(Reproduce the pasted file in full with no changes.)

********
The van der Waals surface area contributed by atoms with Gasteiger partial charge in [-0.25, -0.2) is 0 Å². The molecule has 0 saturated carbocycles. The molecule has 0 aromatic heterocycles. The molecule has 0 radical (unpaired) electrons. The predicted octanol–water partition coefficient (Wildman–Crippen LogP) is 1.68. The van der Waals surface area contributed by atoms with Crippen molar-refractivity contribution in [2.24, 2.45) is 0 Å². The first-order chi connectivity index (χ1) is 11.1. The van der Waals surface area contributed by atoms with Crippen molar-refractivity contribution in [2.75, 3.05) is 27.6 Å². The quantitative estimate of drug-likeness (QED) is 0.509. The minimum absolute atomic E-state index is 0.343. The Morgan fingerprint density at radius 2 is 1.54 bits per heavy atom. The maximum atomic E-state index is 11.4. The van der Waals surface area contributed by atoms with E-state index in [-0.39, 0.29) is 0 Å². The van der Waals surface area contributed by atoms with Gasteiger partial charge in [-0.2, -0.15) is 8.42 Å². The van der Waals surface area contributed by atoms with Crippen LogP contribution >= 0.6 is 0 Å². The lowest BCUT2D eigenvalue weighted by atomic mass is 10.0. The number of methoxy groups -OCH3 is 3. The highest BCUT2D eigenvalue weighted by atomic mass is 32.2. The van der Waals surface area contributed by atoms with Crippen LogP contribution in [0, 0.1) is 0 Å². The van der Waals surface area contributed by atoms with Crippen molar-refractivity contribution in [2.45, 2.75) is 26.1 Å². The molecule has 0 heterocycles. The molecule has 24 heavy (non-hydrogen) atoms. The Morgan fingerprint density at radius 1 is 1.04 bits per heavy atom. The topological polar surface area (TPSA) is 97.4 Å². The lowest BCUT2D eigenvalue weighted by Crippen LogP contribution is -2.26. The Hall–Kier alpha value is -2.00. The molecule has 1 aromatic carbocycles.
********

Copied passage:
The van der Waals surface area contributed by atoms with Gasteiger partial charge in [-0.25, -0.2) is 0 Å². The molecule has 0 saturated carbocycles. The molecule has 0 aromatic heterocycles. The molecule has 0 radical (unpaired) electrons. The predicted octanol–water partition coefficient (Wildman–Crippen LogP) is 1.68. The van der Waals surface area contributed by atoms with Crippen molar-refractivity contribution in [2.24, 2.45) is 0 Å². The first-order chi connectivity index (χ1) is 11.1. The van der Waals surface area contributed by atoms with Crippen molar-refractivity contribution in [2.75, 3.05) is 27.6 Å². The quantitative estimate of drug-likeness (QED) is 0.509. The minimum absolute atomic E-state index is 0.343. The Morgan fingerprint density at radius 2 is 1.54 bits per heavy atom. The maximum atomic E-state index is 11.4. The van der Waals surface area contributed by atoms with E-state index in [-0.39, 0.29) is 0 Å². The van der Waals surface area contributed by atoms with Gasteiger partial charge in [-0.2, -0.15) is 8.42 Å². The van der Waals surface area contributed by atoms with Crippen LogP contribution >= 0.6 is 0 Å². The lowest BCUT2D eigenvalue weighted by atomic mass is 10.0. The number of methoxy groups -OCH3 is 3. The highest BCUT2D eigenvalue weighted by atomic mass is 32.2. The van der Waals surface area contributed by atoms with Crippen LogP contribution in [0, 0.1) is 0 Å². The van der Waals surface area contributed by atoms with Crippen molar-refractivity contribution in [2.45, 2.75) is 26.1 Å². The molecule has 0 heterocycles. The molecule has 24 heavy (non-hydrogen) atoms. The Morgan fingerprint density at radius 1 is 1.04 bits per heavy atom. The topological polar surface area (TPSA) is 97.4 Å². The lowest BCUT2D eigenvalue weighted by Crippen LogP contribution is -2.26. The Hall–Kier alpha value is -2.00. The molecule has 1 aromatic carbocycles.